What Their Body Is Saying – How Young Kids Are Communicating Their Stress in 2020

Your kids are so stressed they are screaming. Maybe not with their words, but absolutely with their behaviors. Kids may not have the emotional and verbal skills to tell you exactly what is going on, but that does not mean they aren’t trying to tell you. Young children communicate much more through their behaviors than they ever will with their words.

Young Children tend to thrive in structure and, to say the least, 2020 has altered their schedule. Not only are they trying to adjust to changes due to Covid, but they are also coping with loss. The best preschool and daycare teachers are experts at building relationships with your children, which is great for getting your child to enjoy going to school, but in moments like these, it makes it harder because they lose that connection. While it helps that they get to be around their favorite person, you, their parent, they are still very likely to show some signs of grief and stress – grief from the lost connections of friends and teachers and stress from the changes in their schedule. Kids are also good at reading the emotions of their loved ones. While they may not grasp what is going on, they are likely hyper-aware of the stress their parents are feeling around issues like Covid-19 and, more recently, the protests and riots.

Stress can show up in many ways, but some of the more common symptoms in younger children may be:

1. Complaints of headaches and stomachaches. If you’ve talked to your doctor about your little one’s headaches and tummy aches and they have ruled out a medical problem, it is very possible that their body is letting you know that they are feeling stressed.

What your child is saying: “I am worried and sad, and I feel it in my tummy.”

2. Regression in behavior. More infantile behavior can be a sign of kids dealing with stress. You may notice them using baby talk or maybe they are trying to spend more time cuddled up in your lap. You might notice your previously fully dry, potty trained child is having more accidents than usual. These are all common symptoms of pediatric stress.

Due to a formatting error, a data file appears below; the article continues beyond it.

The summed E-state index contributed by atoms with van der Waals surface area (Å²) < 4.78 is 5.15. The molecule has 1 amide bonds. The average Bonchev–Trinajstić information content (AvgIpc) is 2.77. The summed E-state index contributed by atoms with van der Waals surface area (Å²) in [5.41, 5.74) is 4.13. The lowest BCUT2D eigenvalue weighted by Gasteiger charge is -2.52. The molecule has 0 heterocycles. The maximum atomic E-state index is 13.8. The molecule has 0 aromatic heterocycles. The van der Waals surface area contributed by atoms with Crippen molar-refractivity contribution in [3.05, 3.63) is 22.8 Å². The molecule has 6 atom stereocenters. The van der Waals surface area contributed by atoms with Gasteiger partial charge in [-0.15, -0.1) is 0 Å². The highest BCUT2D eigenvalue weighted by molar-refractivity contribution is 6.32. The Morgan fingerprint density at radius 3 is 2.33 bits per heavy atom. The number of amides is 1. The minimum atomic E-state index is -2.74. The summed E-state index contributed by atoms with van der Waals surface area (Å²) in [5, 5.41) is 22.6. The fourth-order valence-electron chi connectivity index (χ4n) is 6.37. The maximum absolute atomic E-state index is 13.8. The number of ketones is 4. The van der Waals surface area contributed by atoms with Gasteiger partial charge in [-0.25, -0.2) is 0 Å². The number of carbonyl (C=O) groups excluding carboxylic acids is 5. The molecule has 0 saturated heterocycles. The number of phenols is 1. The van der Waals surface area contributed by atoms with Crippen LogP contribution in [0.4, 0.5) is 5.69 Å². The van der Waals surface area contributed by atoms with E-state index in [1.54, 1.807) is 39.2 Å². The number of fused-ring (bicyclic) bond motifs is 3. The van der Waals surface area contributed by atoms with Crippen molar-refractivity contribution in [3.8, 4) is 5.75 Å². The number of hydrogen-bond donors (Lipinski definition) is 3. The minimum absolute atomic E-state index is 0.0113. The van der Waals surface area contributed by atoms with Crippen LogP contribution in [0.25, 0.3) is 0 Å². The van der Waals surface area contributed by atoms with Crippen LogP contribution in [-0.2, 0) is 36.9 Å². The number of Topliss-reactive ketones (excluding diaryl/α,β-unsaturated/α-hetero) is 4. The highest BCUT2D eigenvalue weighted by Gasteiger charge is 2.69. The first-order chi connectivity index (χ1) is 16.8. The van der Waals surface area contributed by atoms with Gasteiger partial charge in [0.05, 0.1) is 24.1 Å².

What your child may be saying is: “I am scared. I need to be nurtured. Please hug me more.”

3. Increases in tantrums. Like the above two, your child is feeling the emotions around all of the changes and loss and that makes their window of tolerance for other stressors smaller. Before, they may have been able to cope when they couldn’t wear their princess Elsa dress the third day in a row, but now that is more than they can bear, and it results in a tantrum.

What your child may be saying: “There is too much going on and I don’t know how to deal with it all.”

4. An increase in oppositional or defiant behaviors. Parents may notice their children saying “no” more often or refusing to do what they are asked. When asked to clean their room, they may have a fit.

What your child is saying: “I feel out of control and I need to find a way to get more of it.”

Kids may not have the vocabulary to verbally tell us what they are feeling, but that doesn’t mean they aren’t communicating. When parents start looking at their behaviors as a form of communication, they start to realize how much their kids are really telling them. Once they understand what their kids are really saying, then, they can start communicating back more effectively.

Sometimes understanding what your child is communicating is enough, but sometimes parents need some support and help translating what their preschooler is trying to tell them. If that sounds like you, I would love to help. Give me a call at 513-646-9708 or email me at [email protected] for more personalized support for you and your little one.